I was feeling so anxious last night. My husband and I made a very logical decision. But I had to keep telling myself it was a logical and very responsible decision. It didn’t require a whole lot of thought or work to achieve and in the end it will probably save us some money. Then why is it so hard to feel ok about it? Why do I feel like I am missing out on something? Why do I feel like I am turning my back to an old friend? Why am I giving such deep emotion to a car? Yes, you heard me right….. a car.
Let me explain a little.
So last year, we decided to try being a one vehicle family. We traded in both of our current vehicles and bought a new 2016 model. Since I was working so close to home (literally less than a half mile) we thought only having one car for a while just made sense. We picked out a new car, with all the bells a whistles and shared it for over 6 months. In that time, if I needed the car I would just take my husband to work and then pick him up later, thus giving me the car the rest of the day. Or when I didn’t need to go too far I would either ride my bicycle or my motor scooter. Over time, my work and social life started to pick up a little more and we also realized that we were putting the miles of two cars onto one, so later in the year we bought a second car (a 2017). This would be my car. By the time we got the second car, the 2016 was a year old and had over 20,000 miles on it! (That is about double what an average person drives in a year.) Now, after 4 months of having my own car, we realized that I still don’t drive as much as my husband does. By the time the 2017 would be a year old it MIGHT have 7000 miles on it.
In comes the logical decision.
This past weekend I really got to thinking about the general maintenance for each vehicle. We have extended service warranties on both vehicles and they are mileage based. Basically, so many services, every 5000 miles, for so many years. Well my husband had already used 4 of his services in the first year alone, while I hadn’t even used my first one yet. So I thought, why not switch cars to balance out the mileage for a little while? I mean I basically picked out both cars and liked both of them anyways, so what difference would it make which one I drove? Makes sense right? Of course it does. But then why do I feel so much anxiety about such an easy decision?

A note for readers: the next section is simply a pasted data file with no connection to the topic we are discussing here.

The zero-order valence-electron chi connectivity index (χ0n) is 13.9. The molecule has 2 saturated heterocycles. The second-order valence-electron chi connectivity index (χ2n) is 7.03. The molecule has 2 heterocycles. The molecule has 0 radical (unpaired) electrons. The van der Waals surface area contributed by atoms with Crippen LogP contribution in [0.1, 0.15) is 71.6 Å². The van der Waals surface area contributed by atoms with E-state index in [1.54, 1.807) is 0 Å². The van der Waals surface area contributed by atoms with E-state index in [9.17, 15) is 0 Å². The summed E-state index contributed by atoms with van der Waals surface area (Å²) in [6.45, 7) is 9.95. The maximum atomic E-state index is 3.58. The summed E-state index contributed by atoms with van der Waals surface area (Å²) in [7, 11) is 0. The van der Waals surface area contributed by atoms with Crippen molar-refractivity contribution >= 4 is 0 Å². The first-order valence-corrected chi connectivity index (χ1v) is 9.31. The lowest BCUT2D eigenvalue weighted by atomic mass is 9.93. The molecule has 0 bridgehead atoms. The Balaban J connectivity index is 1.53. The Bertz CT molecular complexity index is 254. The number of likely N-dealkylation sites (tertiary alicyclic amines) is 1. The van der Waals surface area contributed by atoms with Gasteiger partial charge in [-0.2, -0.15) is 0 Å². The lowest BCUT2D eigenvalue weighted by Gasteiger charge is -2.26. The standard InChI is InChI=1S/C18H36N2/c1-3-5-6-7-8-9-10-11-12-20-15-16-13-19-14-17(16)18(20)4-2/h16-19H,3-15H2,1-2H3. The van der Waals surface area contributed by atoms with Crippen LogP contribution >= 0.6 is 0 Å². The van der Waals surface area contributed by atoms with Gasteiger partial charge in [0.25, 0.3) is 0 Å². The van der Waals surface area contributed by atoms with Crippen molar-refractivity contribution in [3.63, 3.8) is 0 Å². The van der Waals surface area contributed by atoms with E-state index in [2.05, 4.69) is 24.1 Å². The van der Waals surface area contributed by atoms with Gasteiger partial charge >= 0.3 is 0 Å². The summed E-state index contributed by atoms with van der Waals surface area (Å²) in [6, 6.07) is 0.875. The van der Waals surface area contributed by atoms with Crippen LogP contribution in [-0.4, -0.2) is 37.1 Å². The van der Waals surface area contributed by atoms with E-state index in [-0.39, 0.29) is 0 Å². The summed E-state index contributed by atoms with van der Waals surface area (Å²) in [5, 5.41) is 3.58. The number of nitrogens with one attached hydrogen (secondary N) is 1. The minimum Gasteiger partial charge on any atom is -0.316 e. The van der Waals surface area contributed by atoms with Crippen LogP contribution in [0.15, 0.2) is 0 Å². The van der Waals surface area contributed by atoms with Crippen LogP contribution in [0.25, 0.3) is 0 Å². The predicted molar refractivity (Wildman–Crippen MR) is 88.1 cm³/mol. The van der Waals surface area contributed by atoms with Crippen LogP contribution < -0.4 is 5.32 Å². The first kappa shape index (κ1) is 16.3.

Because I am still learning about how to not place feelings and emotions into inanimate objects.
I have always loved cars. I’ve had so many cars in my 20 some years of driving that I would run out of fingers and toes if I tried to count them all. And I literally loved some of them; gave them names and kept them in spotless condition. Now my husband… not so much. He likes cars as a daily tool, but never really cared too much overall about what he drove. Just not his thing. To him, a car, is literally just a thing. He takes care of his car ok, but nothing like the way I do. My cars have always been clean, inside and out. I love trying to keep that new car smell for as long as possible. I park far away in parking lots to avoid door dings and I visit the car wash often. If I run over a curb, first thing I do is pray to the car gods that I haven’t scratched my wheels. Again, my husband not so much. He doesn’t necessarily “trash” our cars he just views them as what they are; a tool for getting from one place to another, carrying whatever needs to be carried; whether it be people or objects, nothing more, nothing less. If some coffee gets spilled or a window gets left rolled down, no big deal. But my car is almost like my pet. I tend to personify them and when I drive my car I view it as an extension of myself. Like my noble steed. So having to “give up” my new “baby” after only 4 short months feels like, like…. I don’t know. I can’t explain it. Like I am saying goodbye to an old friend after a short, but over due, visit. Which is crazy because the car will come home everyday to our house. It’s not like I sold it to a stranger or dropped it off at the scrap metal yard!